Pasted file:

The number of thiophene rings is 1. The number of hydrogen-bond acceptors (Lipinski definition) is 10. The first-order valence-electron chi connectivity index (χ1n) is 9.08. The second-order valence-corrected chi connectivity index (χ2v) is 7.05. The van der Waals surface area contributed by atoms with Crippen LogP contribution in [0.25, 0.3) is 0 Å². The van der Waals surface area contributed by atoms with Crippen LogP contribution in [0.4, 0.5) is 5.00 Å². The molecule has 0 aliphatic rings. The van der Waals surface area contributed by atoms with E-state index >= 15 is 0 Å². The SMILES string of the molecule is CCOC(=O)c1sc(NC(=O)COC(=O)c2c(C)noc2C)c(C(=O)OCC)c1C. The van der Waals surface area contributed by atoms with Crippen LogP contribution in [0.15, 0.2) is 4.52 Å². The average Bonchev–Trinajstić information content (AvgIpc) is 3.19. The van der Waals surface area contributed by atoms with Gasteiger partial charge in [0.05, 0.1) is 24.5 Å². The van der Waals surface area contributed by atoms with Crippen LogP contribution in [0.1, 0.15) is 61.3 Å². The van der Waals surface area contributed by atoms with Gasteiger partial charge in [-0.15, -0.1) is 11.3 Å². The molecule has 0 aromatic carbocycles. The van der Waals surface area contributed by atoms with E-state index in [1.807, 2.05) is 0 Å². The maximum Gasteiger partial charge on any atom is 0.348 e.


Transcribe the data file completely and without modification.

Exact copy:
The number of thiophene rings is 1. The number of hydrogen-bond acceptors (Lipinski definition) is 10. The first-order valence-electron chi connectivity index (χ1n) is 9.08. The second-order valence-corrected chi connectivity index (χ2v) is 7.05. The van der Waals surface area contributed by atoms with Crippen LogP contribution in [0.25, 0.3) is 0 Å². The van der Waals surface area contributed by atoms with Crippen LogP contribution in [0.4, 0.5) is 5.00 Å². The molecule has 0 aliphatic rings. The van der Waals surface area contributed by atoms with E-state index >= 15 is 0 Å². The SMILES string of the molecule is CCOC(=O)c1sc(NC(=O)COC(=O)c2c(C)noc2C)c(C(=O)OCC)c1C. The van der Waals surface area contributed by atoms with Crippen LogP contribution in [0.15, 0.2) is 4.52 Å². The average Bonchev–Trinajstić information content (AvgIpc) is 3.19. The van der Waals surface area contributed by atoms with Gasteiger partial charge in [0.05, 0.1) is 24.5 Å². The van der Waals surface area contributed by atoms with Crippen LogP contribution in [0.1, 0.15) is 61.3 Å². The van der Waals surface area contributed by atoms with Gasteiger partial charge in [-0.15, -0.1) is 11.3 Å². The molecule has 0 aromatic carbocycles. The van der Waals surface area contributed by atoms with E-state index in [1.807, 2.05) is 0 Å². The maximum Gasteiger partial charge on any atom is 0.348 e.